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J Virol. 2017 Mar 29;91(8). pii: e00048-17. doi: 10.1128/JVI.00048-17. Print 2017 Apr 15.

Identification of Novel Functions for Hepatitis C Virus Envelope Glycoprotein E1 in Virus Entry and Assembly.

Author information

1
University of Lille, CNRS, Inserm, CHU Lille, Institut Pasteur de Lille, U1019, UMR 8204, Centre d'Infection et d'Immunité de Lille, Lille, France.
2
Laboratoire Microbiologie Santé et Environnement, Ecole Doctorale en Sciences et Technologie, Faculté de Santé Publique, Université Libanaise, Tripoli, Liban.
3
University of Lille, CNRS, UMR 8576, Unité de Glycobiologie Structurale et Fonctionnelle, Lille, France.
4
Laboratoire de Virologie EA4294, Centre Hospitalier Universitaire d'Amiens, Université de Picardie Jules Verne, Amiens, France.
5
Inserm, U1110, University of Strasbourg, Pôle Hépato-digestif-Hôpitaux Universitaires de Strasbourg, Strasbourg, France.
6
University of Lille, CNRS, Inserm, CHU Lille, Institut Pasteur de Lille, U1019, UMR 8204, Centre d'Infection et d'Immunité de Lille, Lille, France muriel.lavie@ibl.cnrs.fr jean.dubuisson@ibl.cnrs.fr.

Abstract

Hepatitis C virus (HCV) envelope glycoprotein complex is composed of E1 and E2 subunits. E2 is the receptor-binding protein as well as the major target of neutralizing antibodies, whereas the functions of E1 remain poorly defined. Here, we took advantage of the recently published structure of the N-terminal region of the E1 ectodomain to interrogate the functions of this glycoprotein by mutating residues within this 79-amino-acid region in the context of an infectious clone. The phenotypes of the mutants were characterized to determine the effects of the mutations on virus entry, replication, and assembly. Furthermore, biochemical approaches were also used to characterize the folding and assembly of E1E2 heterodimers. Thirteen out of 19 mutations led to viral attenuation or inactivation. Interestingly, two attenuated mutants, T213A and I262A, were less dependent on claudin-1 for cellular entry in Huh-7 cells. Instead, these viruses relied on claudin-6, indicating a shift in receptor dependence for these two mutants in the target cell line. An unexpected phenotype was also observed for mutant D263A which was no longer infectious but still showed a good level of core protein secretion. Furthermore, genomic RNA was absent from these noninfectious viral particles, indicating that the D263A mutation leads to the assembly and release of viral particles devoid of genomic RNA. Finally, a change in subcellular colocalization between HCV RNA and E1 was observed for the D263A mutant. This unique observation highlights for the first time cross talk between HCV glycoprotein E1 and the genomic RNA during HCV morphogenesis.IMPORTANCE Hepatitis C virus (HCV) infection is a major public health problem worldwide. It encodes two envelope proteins, E1 and E2, which play a major role in the life cycle of this virus. E2 has been extensively characterized, whereas E1 remains poorly understood. Here, we investigated E1 functions by using site-directed mutagenesis in the context of the viral life cycle. Our results identify unique phenotypes. Unexpectedly, two mutants clearly showed a shift in receptor dependence for cell entry, highlighting a role for E1 in modulating HCV particle interaction with a cellular receptor(s). More importantly, another mutant led to the assembly and release of viral particles devoid of genomic RNA. This unique phenotype was further characterized, and we observed a change in subcellular colocalization between HCV RNA and E1. This unique observation highlights for the first time cross talk between a viral envelope protein and genomic RNA during morphogenesis.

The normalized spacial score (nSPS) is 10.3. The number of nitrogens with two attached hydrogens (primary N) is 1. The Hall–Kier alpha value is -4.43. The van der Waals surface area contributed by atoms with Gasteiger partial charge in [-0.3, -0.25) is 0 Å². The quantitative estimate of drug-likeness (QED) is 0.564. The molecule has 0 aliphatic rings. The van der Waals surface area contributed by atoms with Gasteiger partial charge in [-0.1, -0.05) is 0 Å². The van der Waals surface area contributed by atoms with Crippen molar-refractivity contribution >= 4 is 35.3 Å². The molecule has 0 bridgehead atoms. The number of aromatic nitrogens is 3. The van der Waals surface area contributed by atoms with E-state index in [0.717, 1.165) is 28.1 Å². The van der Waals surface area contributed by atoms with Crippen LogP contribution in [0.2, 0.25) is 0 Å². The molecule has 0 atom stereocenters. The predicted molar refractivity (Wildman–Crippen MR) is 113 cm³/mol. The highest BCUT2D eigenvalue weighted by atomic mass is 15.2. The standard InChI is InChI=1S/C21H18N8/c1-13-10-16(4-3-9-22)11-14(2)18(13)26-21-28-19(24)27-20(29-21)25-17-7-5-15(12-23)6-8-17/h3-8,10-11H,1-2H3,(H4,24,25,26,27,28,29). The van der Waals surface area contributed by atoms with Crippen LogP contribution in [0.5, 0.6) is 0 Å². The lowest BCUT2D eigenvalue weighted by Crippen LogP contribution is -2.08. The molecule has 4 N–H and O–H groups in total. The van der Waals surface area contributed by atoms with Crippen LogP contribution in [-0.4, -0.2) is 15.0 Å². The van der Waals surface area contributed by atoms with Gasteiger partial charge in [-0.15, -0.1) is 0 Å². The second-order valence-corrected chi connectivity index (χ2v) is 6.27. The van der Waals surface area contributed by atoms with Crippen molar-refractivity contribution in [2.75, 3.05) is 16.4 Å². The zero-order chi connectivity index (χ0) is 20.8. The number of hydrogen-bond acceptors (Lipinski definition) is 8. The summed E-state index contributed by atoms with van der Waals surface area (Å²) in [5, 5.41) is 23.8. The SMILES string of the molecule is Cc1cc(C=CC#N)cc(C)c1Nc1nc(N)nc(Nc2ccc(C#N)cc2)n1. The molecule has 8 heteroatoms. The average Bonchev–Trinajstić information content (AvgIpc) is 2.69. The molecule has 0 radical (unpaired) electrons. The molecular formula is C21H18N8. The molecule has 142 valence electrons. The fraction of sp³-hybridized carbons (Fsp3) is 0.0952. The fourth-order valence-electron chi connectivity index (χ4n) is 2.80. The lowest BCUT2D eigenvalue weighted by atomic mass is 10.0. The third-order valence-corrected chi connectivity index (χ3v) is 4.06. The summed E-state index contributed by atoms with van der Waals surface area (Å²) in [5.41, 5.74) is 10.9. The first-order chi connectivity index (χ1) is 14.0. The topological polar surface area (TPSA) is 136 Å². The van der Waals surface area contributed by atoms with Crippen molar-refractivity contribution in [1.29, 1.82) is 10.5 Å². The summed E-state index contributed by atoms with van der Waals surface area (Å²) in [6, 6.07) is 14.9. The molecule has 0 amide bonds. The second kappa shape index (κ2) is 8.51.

KEYWORDS:

envelope proteins; glycoprotein; glycoproteins; hepatitis C virus; viral assembly; viral entry; viral envelope

PMID:
28179528
PMCID:
PMC5375667
DOI:
10.1128/JVI.00048-17
[Indexed for MEDLINE]
Free PMC Article

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